Cancer Risk Rises for Flight Attendants, Especially Among Women

Cancer Risk Rises for Flight Attendants, Especially Among Women

Flight attendants had a 51% higher prevalence of breast cancers, more than two-fold higher prevalence of melanoma and four-fold greater prevalence of non melanoma skin cancers, compared to people not in the profession.

Irina Mordukhovich, a researcher at Harvard T.H. Chan school of public health, said there was a higher lifetime prevalence of breast, melanoma and non-melanoma skin cancers among flight crews relative to the general population.

The study, which was conducted by researchers at Harvard T.H. Chan School of Public Health in Boston, Massachusetts, surveyed 5,366 US flight crew members and found that slightly over 15 per cent of them reported having been diagnosed with cancer. They are, for example, less likely to smoke or be overweight, and have lower rates of heart disease.

Flight attendants are exposed to several known and probable cancer risks, including cosmic ionizing radiation, disrupted sleep cycles and circadian rhythms, and chemical contaminants.

Although these risk factors are known, cabin crews have not previously been included in the Occupational Safety and Health Administration protections that usually help safeguard workers in the U.S. In 2014, some protections were introduced; however, these do not involve the monitoring or regulation of exposure to radiation.

Flight attendants may have a higher risk of a number of cancers, a new study finds.

Nearly every commercial flight begins with a member of the cabin crew delivering a spiel to passengers about inflight safety.


Out of 5,366 flight attendants who took part in the study, just over 15 percent reported ever having been diagnosed with cancer.

There, exposure levels to radiation as well as work schedules are routinely monitored and adjusted to make sure flight attendants don't exceed certain guidelines for carcinogen exposure, Mordukhovich said. As of 2016, US airlines employed about 116,600 flight attendants, according to federal data. And yet, for the attendants themselves, the job is particularly unsafe when considering the cancer risks.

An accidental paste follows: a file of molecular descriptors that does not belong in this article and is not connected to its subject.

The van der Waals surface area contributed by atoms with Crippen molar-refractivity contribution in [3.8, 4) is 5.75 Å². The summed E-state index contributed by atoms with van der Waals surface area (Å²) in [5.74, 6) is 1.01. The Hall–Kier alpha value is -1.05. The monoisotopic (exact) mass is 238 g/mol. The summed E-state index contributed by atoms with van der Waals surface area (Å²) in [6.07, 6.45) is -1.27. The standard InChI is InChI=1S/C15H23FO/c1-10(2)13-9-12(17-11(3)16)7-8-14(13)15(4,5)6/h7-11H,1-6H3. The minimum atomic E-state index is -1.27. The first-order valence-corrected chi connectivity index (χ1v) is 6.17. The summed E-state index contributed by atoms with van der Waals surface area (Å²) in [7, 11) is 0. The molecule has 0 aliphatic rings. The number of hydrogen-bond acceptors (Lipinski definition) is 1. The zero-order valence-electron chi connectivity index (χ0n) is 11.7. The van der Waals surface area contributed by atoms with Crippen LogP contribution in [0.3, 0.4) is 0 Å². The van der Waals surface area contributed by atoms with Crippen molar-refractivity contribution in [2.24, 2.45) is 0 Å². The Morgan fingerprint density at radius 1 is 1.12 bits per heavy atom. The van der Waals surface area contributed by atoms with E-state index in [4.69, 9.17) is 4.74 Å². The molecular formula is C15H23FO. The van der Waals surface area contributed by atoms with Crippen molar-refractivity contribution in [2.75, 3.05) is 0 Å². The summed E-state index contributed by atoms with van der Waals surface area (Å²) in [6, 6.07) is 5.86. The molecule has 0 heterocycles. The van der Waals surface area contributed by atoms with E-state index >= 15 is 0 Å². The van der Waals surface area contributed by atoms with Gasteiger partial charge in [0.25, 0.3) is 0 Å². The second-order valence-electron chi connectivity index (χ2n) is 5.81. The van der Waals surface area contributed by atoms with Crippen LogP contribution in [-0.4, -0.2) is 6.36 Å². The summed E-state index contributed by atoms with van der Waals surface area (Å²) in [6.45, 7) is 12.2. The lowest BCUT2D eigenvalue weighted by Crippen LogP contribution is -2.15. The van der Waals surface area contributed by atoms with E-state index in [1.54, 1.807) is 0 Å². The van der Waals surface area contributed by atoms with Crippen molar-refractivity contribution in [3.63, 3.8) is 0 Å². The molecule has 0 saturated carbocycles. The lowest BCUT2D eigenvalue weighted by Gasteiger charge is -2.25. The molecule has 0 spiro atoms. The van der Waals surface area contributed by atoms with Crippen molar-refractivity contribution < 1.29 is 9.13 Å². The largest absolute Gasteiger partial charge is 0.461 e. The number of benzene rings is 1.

Those carcinogens most notably include higher doses of cosmic radiation that flight crews are exposed to because of long hours spent working at high altitude, a situation that can be exacerbated on flights at high latitudes or over the Earth's magnetic poles.

Their ongoing research project, called the Harvard Flight Attendant Health Study (FAHS), began collecting self-reported medical data from 5,366 flight attendants in 2007.

This was compared to data from 23,729 men and women with similar economic status who participated in the National Health and Nutrition Examination survey during the same years.

Although the cancer risks for frequent flyers have not yet been studied, there is no reason to suspect these people would not have similar risks as those faced by cabin crews, Mordukhovich said. A large majority, 91 per cent of participants, were or had been cabin crew.

Earlier this month we reported how campaigners concerned by leaks of toxic fumes into cabin air on flights on passenger planes that have bleed air systems recycling air that has passed over the engine are calling for an worldwide inquiry into how this affects the health of passengers and crew.

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